By Ed Hightower
31 October 2014
Police in the St. Louis, Missouri area are stocking up on riot gear in preparation for renewed protests next month in the event that a grand jury fails to indict Darren Wilson, the Ferguson, Missouri police officer who shot and killed unarmed teenager Michael Brown on August 9.
The Guardian newspaper reported this week that police in St. Louis County spent $172,669 since August on tear gas, rubber bullets and other riot equipment.
The killing of Michael Brown sparked mass protests in Ferguson and the surrounding area. Police responded to the largely peaceful protests with brutal repression that amounted to a declaration of martial law, including the imposition of curfews and the calling in of National Guard troops. The grand jury is expected to come to a decision within the next two weeks.
According to the Guardian, Ferguson police have spent nearly $25,000 on 650 crowd-dispersing grenades. Some of these grenades release tear gas, while others create smoke. Another variety, the “hornets nest” CS sting grenades, launches a payload of small rubber projectiles and a powdered chemical agent.
The product description warns, “This round should only be used by individuals properly trained in the use of chemical munitions,” and warns, “injury or death may occur.”
The police department also spent some $18,000 on 1,500 “beanbag rounds” and on 6,000 pepper balls. Beanbag rounds are billed as less lethal projectiles designed to bludgeon and stun the victim. Pepper balls are another less lethal projectile, something like a paintball, that release chemical irritants on impact. The claim that these are “nonlethal projectiles” is misleading, as such rounds can and do cause death, and are particularly dangerous if they strike a victim in the head.
Ferguson police spent $77,500 on other items, including helmets, shin guards, riot shields, batons, and 2,000 sets of plastic handcuffs.
The Guardian reported that Missouri state highway patrol Captain Tim Hull admitted that his force has recently made similar purchases, but he would not reveal the details. Likewise, St. Louis police Chief Sam Dotson told the Associated Press that he purchased $325,000 in “civil disobedience equipment,” though he did not give specific details about what was bought.
These purchases show that the ruling class, far from intending to tone down its military-style response to mass demonstrations, has instead committed to a broader and even more authoritarian reaction to future expressions of social opposition.
At the same time as the police prepare for physical violence against demonstrators, elements of the state with insider knowledge of the grand jury proceedings have carried out an ongoing campaign to vilify Michael Brown and exonerate his killer through a series of controlled leaks to the press of grand jury testimony.
The press, including the St. Louis Post-Dispatch, New York Times, andWashington Post, has uncritically reprinted these one-sided leaks from the grand jury testimony, while presenting information in a way that would lead the public to believe Wilson’s story.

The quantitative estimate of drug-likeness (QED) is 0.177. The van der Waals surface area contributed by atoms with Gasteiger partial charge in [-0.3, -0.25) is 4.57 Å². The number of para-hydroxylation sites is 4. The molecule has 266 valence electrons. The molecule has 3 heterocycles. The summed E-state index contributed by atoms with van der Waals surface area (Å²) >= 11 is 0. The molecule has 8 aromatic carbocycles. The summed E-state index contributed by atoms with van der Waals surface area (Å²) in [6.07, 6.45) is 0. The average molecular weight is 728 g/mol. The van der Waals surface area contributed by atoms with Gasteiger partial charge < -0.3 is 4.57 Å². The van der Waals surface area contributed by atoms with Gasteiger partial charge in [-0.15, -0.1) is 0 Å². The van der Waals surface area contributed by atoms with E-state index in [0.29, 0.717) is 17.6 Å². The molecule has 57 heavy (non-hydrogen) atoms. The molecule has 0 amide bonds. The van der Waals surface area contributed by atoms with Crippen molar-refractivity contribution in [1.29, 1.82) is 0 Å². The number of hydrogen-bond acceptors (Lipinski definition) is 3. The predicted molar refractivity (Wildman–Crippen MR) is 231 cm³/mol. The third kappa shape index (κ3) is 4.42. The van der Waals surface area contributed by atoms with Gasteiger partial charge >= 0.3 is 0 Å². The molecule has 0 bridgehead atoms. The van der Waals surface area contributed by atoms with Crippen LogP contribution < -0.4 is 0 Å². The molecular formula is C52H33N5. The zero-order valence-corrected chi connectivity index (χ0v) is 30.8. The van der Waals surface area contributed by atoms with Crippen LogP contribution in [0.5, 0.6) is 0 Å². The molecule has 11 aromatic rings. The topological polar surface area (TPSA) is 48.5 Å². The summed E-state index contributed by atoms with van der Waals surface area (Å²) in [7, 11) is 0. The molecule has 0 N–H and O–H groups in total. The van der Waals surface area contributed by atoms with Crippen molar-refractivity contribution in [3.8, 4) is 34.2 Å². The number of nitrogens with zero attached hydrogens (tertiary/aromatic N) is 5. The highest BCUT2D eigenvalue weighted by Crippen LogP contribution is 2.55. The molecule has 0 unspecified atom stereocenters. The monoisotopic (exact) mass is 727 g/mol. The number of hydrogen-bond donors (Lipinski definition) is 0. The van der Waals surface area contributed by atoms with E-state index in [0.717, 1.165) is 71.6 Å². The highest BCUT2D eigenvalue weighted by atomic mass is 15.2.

The latest in this shameful spectacle was an article published last week in theSt. Louis Post-Dispatc h, entitled “Source: Darren Wilson says Michael Brown kept charging at him,” which it claimed to be “the most detailed account of Wilson’s version of the Aug. 9 event to be made public.”
In a companion piece, the Post-Dispatch claimed that the autopsy of Michael Brown supported the claim of Wilson that Michael Brown had reached for the officer’s gun. Post-Dispatch writers quoted forensic pathologist Dr. Judy Melinek as saying that Michael Brown’s autopsy “supports the fact that this guy is reaching for the gun, if he has gunpowder particulate material in the wound.”
The same article quoted her as saying, “If he has his hand near the gun when it goes off, he’s going for the officer’s gun.”
Melinek, who is an assistant clinical professor of pathology at the University of California, subsequently told the Washington Post that her words were taken out of context.
She denied telling Post-Dispatch reporters that a gunshot wound on Brown’s hand definitively showed that he was reaching for Wilson’s gun during a struggle while the officer was in a police SUV and Brown was standing at the driver’s window.
“Bullet trajectory analysis is complex, and you cannot interpret autopsy reports in a vacuum,” Melinek wrote in an e-mail to the Washington Post. “You need the scene data and the witness statements. When a forensic expert says something ‘appears to be’ or is ‘consistent with’ the findings, that doesn’t mean it is the only explanation. It means it is one possible explanation.”
On her blog, Dr. Melinek describes the Post-Dispatch quotes as “inaccurate and misleading.”
“I read the report, and spent half an hour on the phone with the reporter explaining Michael Brown’s autopsy report line-by-line, and I told her not to quote me – but that I would send her quotes she could use in an e-mail. The next morning, I found snippets of phrases from our conversation taken out of context in her article in the Post-Dispatch ,” she writes.
The blog post specifically refutes the claim that Melinek said, “he’s going for the gun,” which quote the Post-Dispatch apparently fabricated out of whole cloth. Post-Dispatch editor Gilbert Bailon told the Washington Post that his paper stands by its article.
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